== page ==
Monday, July 3, 2017

ASP.Net MVC Model Binding

 Model Binding

Model Binding

What is Model Binding?

Model Binding in ASP.Net MVC maps the data from HTTP request to action method parameters. These parameters may be simple types such as string, integer or they may be complex type. It is a great feature as it relieves developer from writing all the type casting and “HTML-Model mapping code”. The Model binder is capable of retrieving the data from HTML form variables, POSTed variables and files, query string parameters and the values added in the routes.

How model binding works?

When MVC receives HTTP request, it routes the request to a specific action method of a controller. It determines which action method is going to execute based on what is in the route data, then it maps values from the HTTP request to action method’s parameter(s). For ex. Consider the below URL-

Since the route template is looks like {controller}/{action}/{id?}, books/edit/2 routes to the Books controller and its Edit action method. It also accepts an optional parameter id. Action method code should look something like this-
public IActionResult Edit(int? id)
MVC will try to bind request data to the action parameters by name and use the DefaultModelBinder class which magically does all the type conversion and mapping of all value(s). MVC model binding binds the data from various parts of request and it does so in set of order. Below is a list of the data sources in the order that model binding looks through them:
  • Form values: These are form values that go in the HTTP request using the POST method. (including jQuery POST requests).
  • Route value: The set of route values provided by Routing.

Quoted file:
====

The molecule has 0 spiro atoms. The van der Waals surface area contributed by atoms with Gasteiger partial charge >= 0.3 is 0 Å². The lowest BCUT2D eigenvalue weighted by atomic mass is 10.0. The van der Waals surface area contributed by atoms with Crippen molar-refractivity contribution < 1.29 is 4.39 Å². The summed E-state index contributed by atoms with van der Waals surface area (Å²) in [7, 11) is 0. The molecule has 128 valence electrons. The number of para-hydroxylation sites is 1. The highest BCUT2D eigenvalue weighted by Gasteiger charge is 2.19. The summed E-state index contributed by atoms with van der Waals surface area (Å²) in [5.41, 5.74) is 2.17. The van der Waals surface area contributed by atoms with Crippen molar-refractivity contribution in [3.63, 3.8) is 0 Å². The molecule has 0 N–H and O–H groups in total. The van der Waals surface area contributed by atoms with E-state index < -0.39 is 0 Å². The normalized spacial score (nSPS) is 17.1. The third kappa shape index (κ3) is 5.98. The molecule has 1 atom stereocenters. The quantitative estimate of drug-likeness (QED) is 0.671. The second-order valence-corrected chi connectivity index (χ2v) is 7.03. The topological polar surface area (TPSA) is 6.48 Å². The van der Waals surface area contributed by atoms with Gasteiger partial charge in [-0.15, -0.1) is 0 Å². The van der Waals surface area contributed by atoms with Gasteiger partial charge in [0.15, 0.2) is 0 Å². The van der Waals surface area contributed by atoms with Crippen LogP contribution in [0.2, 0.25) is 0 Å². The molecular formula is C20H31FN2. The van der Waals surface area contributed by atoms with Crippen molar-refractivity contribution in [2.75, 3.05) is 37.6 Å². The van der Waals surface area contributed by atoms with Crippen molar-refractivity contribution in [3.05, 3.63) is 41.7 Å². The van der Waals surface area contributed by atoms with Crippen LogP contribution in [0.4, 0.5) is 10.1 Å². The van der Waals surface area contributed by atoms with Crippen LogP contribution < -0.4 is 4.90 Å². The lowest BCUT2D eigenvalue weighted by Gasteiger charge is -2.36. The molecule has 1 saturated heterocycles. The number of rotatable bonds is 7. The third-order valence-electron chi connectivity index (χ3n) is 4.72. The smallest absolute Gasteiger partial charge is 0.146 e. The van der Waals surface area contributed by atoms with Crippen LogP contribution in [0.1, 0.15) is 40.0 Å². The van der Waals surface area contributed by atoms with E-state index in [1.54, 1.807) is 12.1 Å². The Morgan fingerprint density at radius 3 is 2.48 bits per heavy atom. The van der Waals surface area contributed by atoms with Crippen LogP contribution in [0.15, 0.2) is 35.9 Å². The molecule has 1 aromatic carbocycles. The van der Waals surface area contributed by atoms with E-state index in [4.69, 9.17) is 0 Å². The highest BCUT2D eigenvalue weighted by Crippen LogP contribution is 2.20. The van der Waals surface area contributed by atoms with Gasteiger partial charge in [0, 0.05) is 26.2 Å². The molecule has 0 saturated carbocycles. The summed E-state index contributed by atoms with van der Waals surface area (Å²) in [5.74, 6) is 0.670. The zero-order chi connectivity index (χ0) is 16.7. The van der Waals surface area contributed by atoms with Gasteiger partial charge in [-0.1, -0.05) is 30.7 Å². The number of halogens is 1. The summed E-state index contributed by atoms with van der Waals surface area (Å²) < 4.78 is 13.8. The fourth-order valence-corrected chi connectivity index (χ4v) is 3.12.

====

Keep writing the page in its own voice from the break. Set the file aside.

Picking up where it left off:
• Query strings: The query string part of the URL.

Since model binding asked for a key named id and there is nothing named id in the form values, it moved on to the route values looking for that key. In our example, it's a match. Binding happens, and the value is converted to the integer 2. The same request using Edit(string id) would convert to the string"2".

When a parameter is bound, model binding stops looking for values with that name and it moves on to bind the next parameter. If binding fails, MVC does not throw an error. You can query for model state errors by checking the ModelState.IsValid property.

Model Binding Attributes

MVC contains several attributes that you can use to direct its default model binding behavior to a different source. For example, you can specify whether binding is required for a property, or if it should never happen at all by using the [BindRequired] or [BindNever] attributes. Alternatively, you can override the default data source, and specify the model binder's data source. Below is a list of model binding attributes:
  • [BindRequired]: This attribute adds a model state error if binding cannot occur.
  • [BindNever]: Tells the model binder to never bind to this parameter.
  • [FromHeader], [FromQuery], [FromRoute], [FromForm]: Use these to specify the exact binding source you want to apply.
  • [FromServices]: This attribute uses dependency injection to bind parameters from services.
  • [FromBody]: Use the configured formatters to bind data from the request body. The formatter is selected based on content type of the request.
  • [ModelBinder]: Used to override the default model binder, binding source and name.
Attributes are very helpful tools when you need to override the default behavior of model binding.

In this article, we have only discussed about what is ASP.NET Model binding and saw a basic introduction to the Model Binder. The model binding process can be customized by implementing the custom model binder and value providers.

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